Right! Yu was explaining the TV stuff in a way nobody ever actually would. It was silly and frantic in that Twilight Zone "I'M NOT CRAZY, YA GOTTA BELIEVE ME" way. As far as Yu's refusal to just show Dojima his powers not being a plothole - maybe you're right and that is totally explained in the game. As of last night, I've got something like four episodes of the Endurance Run left (I know, shame on me), so I guess it's possibly covered there. If it isn't, though, I have no problem calling that a plothole. Like, the TV is the only other object in the room! I understand that they wanted to have it there for Midnight Channel purposes, but you can't have it both ways. I mean, to be fair, this was a logic gap that totally existed in the game, too, but it's no less stupid here. Slavish devotion to your source material can be problematic when the source material is occasionally a teensy bit dumb.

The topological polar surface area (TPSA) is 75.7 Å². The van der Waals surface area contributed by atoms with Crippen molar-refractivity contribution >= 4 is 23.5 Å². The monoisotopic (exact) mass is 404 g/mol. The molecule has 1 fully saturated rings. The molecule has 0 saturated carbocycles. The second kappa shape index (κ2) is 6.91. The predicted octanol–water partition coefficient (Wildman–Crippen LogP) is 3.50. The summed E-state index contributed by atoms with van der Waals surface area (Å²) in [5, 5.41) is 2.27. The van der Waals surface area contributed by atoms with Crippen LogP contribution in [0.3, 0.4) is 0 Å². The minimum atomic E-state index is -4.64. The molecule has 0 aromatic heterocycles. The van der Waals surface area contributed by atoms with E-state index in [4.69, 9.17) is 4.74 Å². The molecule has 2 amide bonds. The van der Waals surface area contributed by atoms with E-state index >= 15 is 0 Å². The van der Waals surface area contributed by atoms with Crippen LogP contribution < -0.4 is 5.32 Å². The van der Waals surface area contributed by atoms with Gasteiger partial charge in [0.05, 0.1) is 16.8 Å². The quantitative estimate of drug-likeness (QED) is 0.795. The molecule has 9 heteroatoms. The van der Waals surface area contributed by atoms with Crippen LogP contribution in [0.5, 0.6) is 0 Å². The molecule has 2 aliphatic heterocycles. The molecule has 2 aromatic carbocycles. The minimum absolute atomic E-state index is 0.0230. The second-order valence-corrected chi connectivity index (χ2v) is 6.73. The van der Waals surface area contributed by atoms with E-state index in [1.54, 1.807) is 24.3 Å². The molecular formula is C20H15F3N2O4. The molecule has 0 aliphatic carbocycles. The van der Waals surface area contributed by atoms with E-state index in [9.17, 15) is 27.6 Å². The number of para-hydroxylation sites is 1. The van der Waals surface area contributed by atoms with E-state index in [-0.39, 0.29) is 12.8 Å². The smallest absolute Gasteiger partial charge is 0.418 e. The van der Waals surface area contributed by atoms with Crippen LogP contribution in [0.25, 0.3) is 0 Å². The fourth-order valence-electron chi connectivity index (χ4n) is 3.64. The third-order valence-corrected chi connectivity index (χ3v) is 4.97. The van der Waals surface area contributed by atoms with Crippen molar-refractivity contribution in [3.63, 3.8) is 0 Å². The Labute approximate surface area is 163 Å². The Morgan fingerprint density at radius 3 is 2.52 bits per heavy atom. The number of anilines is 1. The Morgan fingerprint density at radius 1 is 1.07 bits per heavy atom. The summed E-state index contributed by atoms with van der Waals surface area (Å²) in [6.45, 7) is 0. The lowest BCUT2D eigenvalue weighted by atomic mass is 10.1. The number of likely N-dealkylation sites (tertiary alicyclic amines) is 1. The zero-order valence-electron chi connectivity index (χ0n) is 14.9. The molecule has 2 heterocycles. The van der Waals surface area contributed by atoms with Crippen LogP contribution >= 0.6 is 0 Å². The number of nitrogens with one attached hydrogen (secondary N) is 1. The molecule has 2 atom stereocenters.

I think it's also worth noting how dark this episode was, in every sense of the word. Visually, it was all nighttime and shadows, and what was lit was pretty much grey. It made a great shorthand for communicating the "playtime is over" tonal shift from last week's episode to this one. As far as the crash itself - the scene was fine, but the lack of a actual sound during the crash was a little stupid. Whether it was a stylistic choice or not, it's massively distracting, especially everyone onscreen absolutely would've been close enough to hear the crash happen. Maybe it would've worked if they'd cut to another scene or another location, but as is, I found it jarring in all the wrong ways. Also: the fact that some of the artists apparently can't be bothered to draw the characters' goddamn eyeballs next to each other is a little distracting, too.
Man, it's starting to freak me out that the series is ending. As someone who experienced P4 more or less in real-time with the ER, running through the whole thing over the course of a few dozen 25-minute episodes is totally crazy to me. That feeling from the first episode that it's all moving way too fast has worn off, but only slightly. Among all this grim and heavy plot stuff, I do take solace in knowing that there are a few funny moments left after the climax. I know this story already! Is it too much to ask that we get back to hanging out with the characters? (Editor's note: Yes, I know that it's too much to ask. Shut up.)